Best part: staying in hotels like this! And getting to work with amazing people. You meet people in your industry – like any work – who do the same things that you do, so I have lots of friends and we go on the same jobs together and that’s always fun. So it’s like going away with your friends and getting to work in great places. Worst thing: privacy is tough. You can have people hacking your phones now, and then the paparazzi are often there. When I just want to go out for lunch with my friends and then they follow, it’s a bit annoying for my friends if they’re a bit self-conscious. I also miss my family and friends, that’s a huge part.

The press obviously recognise you – do people on the street?

Not really, no. I feel like no one knows me [laughing] – the right people know me! 

Tell us about your personal style? Do you have a stylist?

I do have a stylist, she’s amazing – I love her! She styled me today. I’ve just started working with her. Because I’m so young I don’t have a clue what my style is. I just used to be like, I’ll wear whatever, and my mum always said – because my mum is very good at styling herself – she’s always said, “You just pick the most random things.” I think having a stylist is great, to realise what I should wear and what I feel comfortable in. In the future I probably won’t even need a stylist because I’ll just know, [she points] that looks good on me.

How did your relationship with Bvlgari come about?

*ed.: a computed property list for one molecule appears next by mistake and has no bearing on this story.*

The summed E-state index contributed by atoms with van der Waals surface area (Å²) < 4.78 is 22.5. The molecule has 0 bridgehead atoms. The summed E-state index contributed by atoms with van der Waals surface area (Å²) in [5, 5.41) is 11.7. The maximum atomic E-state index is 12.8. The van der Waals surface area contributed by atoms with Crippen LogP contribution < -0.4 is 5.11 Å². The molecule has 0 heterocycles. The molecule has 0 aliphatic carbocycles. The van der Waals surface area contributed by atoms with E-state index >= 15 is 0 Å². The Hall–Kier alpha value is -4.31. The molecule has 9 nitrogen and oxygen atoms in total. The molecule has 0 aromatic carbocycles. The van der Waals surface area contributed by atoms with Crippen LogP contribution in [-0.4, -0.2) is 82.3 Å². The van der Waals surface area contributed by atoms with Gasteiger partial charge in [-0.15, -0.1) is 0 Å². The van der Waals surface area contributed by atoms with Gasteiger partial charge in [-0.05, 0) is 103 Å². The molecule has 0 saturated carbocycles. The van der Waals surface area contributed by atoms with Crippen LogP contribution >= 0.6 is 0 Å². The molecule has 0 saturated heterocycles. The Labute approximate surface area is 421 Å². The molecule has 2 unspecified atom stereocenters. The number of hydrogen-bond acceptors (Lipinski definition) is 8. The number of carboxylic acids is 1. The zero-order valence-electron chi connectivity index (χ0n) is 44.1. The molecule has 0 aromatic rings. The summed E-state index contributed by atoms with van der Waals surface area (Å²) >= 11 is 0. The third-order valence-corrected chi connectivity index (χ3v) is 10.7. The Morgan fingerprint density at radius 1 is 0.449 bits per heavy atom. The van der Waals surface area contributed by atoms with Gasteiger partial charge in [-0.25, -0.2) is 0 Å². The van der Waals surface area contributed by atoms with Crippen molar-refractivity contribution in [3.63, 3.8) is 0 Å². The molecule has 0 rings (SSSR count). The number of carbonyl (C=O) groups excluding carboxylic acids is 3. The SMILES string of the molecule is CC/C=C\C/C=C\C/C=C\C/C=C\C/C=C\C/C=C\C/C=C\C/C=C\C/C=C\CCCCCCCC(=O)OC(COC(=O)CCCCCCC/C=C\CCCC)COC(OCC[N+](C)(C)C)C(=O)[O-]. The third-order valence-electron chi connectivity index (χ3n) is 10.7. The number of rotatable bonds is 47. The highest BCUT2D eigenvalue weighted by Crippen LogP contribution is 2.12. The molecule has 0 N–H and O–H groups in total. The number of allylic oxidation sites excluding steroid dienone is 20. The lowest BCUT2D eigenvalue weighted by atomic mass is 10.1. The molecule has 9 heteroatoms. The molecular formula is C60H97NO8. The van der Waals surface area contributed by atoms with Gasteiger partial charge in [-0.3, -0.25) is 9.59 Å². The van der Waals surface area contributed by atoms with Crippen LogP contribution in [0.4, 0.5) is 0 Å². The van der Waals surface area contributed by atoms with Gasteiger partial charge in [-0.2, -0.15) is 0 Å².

They approached me, and I literally couldn’t say no. Obviously, it was a yes! It’s iconic; every airport, every street that you walk down, there’s the Tiffany’s, the Cartier’s, and then there’s Bulgari. It’s such an iconic place. I used to walk past it when I was younger and was just like, “Wow.” My mum was so excited. And the people they’ve had in the past, their ambassadors … I’m honoured. 

Tell us about your experience of working with the Bvlgari team.

We literally have a Bulgari family. It’s great. Also, the other girls, Jasmine Sanders, Caroline, Julia, we’re all such good friends, so that makes it easier when we go to work now, it doesn’t even feel like work. You just go for a dinner and it’s with all your friends … we just have a great time. It’s so much fun having everyone you work with being amazing!

What’s your favourite piece from the Bvlgari line?

I really like the Serpenti bags, and the B.Zero1 bracelets and the rings. I think they’re really cool, really classic.

Were you wearing Bvlgari before you started working with them?

Honestly? I couldn’t afford it! But I would have loved too. Walking past the windows, I used to think I wish I could have that, I wish I could have that. Now I can!

You’re 19 years old. What would you say to those who suggest you’re too young to front such an established brand? Is age just a number?

I think it’s a great move from Bulgari if I’m honest. Because I feel like having a younger person brings another audience. I mean, I think people don’t really think about those high-jewellery brands as being available to younger people, but it really is. And this collection I’ve done the campaign for, it’s such a young collection, the bags are small … I feel big bags aren’t very young. The small bags are so great to have, you just put your lipstick and a phone in it. It’s exactly the size I would normally bring out. I have so many now; I just use them all the time. 

Is Bvlgari and Lottie Moss a long-term partnership?

I hope so. I hope they’ll have me!

Will we see you on the catwalks again in September?

I’m not sure yet about September. It’s a long way in the future and modelling is a tomorrow industry. We’ll see, I hope so.